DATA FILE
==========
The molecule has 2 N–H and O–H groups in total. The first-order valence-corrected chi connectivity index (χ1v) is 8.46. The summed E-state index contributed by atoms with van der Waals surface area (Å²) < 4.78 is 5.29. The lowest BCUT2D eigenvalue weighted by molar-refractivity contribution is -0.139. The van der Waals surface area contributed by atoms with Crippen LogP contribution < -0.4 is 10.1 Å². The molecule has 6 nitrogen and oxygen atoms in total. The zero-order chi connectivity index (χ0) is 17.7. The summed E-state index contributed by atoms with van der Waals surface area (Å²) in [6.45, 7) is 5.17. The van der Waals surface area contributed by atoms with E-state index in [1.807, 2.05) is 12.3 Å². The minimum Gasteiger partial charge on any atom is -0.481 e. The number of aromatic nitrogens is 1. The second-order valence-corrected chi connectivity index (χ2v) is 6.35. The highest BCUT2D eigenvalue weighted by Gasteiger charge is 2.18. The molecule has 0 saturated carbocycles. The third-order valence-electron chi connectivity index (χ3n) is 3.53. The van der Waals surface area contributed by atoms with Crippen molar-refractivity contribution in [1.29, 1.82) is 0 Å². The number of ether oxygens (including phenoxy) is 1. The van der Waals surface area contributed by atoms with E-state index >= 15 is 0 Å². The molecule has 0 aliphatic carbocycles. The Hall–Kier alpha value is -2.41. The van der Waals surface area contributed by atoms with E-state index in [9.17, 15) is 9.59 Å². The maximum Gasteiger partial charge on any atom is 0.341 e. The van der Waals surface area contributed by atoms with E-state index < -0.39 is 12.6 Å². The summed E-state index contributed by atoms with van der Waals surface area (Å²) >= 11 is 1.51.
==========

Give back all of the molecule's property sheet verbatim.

The molecule has 2 N–H and O–H groups in total. The first-order valence-corrected chi connectivity index (χ1v) is 8.46. The summed E-state index contributed by atoms with van der Waals surface area (Å²) < 4.78 is 5.29. The lowest BCUT2D eigenvalue weighted by molar-refractivity contribution is -0.139. The van der Waals surface area contributed by atoms with Crippen LogP contribution < -0.4 is 10.1 Å². The molecule has 6 nitrogen and oxygen atoms in total. The zero-order chi connectivity index (χ0) is 17.7. The summed E-state index contributed by atoms with van der Waals surface area (Å²) in [6.45, 7) is 5.17. The van der Waals surface area contributed by atoms with E-state index in [1.807, 2.05) is 12.3 Å². The minimum Gasteiger partial charge on any atom is -0.481 e. The number of aromatic nitrogens is 1. The second-order valence-corrected chi connectivity index (χ2v) is 6.35. The highest BCUT2D eigenvalue weighted by Gasteiger charge is 2.18. The molecule has 0 saturated carbocycles. The third-order valence-electron chi connectivity index (χ3n) is 3.53. The van der Waals surface area contributed by atoms with Crippen molar-refractivity contribution in [1.29, 1.82) is 0 Å². The number of ether oxygens (including phenoxy) is 1. The van der Waals surface area contributed by atoms with E-state index >= 15 is 0 Å². The molecule has 0 aliphatic carbocycles. The Hall–Kier alpha value is -2.41. The van der Waals surface area contributed by atoms with E-state index in [9.17, 15) is 9.59 Å². The maximum Gasteiger partial charge on any atom is 0.341 e. The van der Waals surface area contributed by atoms with E-state index < -0.39 is 12.6 Å². The summed E-state index contributed by atoms with van der Waals surface area (Å²) >= 11 is 1.51.